job factor

job factor

[′jäb ‚fak·tər]
(industrial engineering)
An essential job element which provides a basis for selecting and training employees and establishing the wage plan for the job. Also known as job characteristic.
McGraw-Hill Dictionary of Scientific & Technical Terms, 6E, Copyright © 2003 by The McGraw-Hill Companies, Inc.
References in periodicals archive ?
"Though a promising sign, it should not detract from the larger fact that significant pay gaps remain around the world, even after controlling for workplace and job factor."
The job factor with the most Americans rating it as very important was respectful treatment of employees by management.
There are two factors here, the happiness factor and the job factor. I put both together, because they go together," says Demetriades who's helped hundreds of people since 2012.
The sample comprised 214 lecturers drawn from the University of Calabar (federal-owned) and Cross River University of Technology (state-owned) through purposive sampling, and an instrument with items on sources of occupational stress which include intrinsic job factor (IJF), role in the university (RIU), career development (CD), relationship at work (RAW) and university structure and climate (USC) was used.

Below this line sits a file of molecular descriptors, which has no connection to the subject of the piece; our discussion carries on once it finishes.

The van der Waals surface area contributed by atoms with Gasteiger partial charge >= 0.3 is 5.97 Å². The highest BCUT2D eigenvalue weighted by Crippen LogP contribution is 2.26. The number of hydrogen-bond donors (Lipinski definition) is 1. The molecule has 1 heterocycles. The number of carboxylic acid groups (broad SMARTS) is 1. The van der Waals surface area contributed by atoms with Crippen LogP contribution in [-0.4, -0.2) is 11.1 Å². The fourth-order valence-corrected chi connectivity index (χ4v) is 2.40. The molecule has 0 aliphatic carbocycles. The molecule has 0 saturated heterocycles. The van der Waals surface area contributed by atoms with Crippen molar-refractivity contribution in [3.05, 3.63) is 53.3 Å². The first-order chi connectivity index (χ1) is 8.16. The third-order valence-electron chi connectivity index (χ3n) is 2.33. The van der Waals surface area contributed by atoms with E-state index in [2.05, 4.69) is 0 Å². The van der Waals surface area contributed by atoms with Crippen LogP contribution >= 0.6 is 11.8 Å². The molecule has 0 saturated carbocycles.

The JDC model has been extended since it was first drawn up, and an additional job factor, social support, has been added (Johnson & Hall, 1988; Johnson, Hall, & Theorell, 1989).
The personal growth and satisfaction job factor accounted for 61% of the variance in the level of overall job satisfaction ([R.sup.2]).
On the basis of these analyses, 16 of the original total demands, total control, job stress and 8 of social support items, measuring four different job factor domains were selected for use in Study 1 and 2.
Job factor -Job Control was measured using the 5-item scale from Jackson, Wall, Martin, and Davids (1993).
* 88% report that the amount of stress is an important job factor.
For each job, points are assigned to each job factor. Higher levels of compensable factors receive higher points.
Role conflict is a third job factor theorized to play a role in the development of commitment (Gregersen & Black, 1992; King & King, 1990; Mathieu & Zajac, 1990).
Qualitative mechanisms for assessing library effectiveness include interviews, surveys, the use of consultants or external review teams ("experts"), unobtrusive studies, process analysis, job factor analysis, and organizational structure analysis.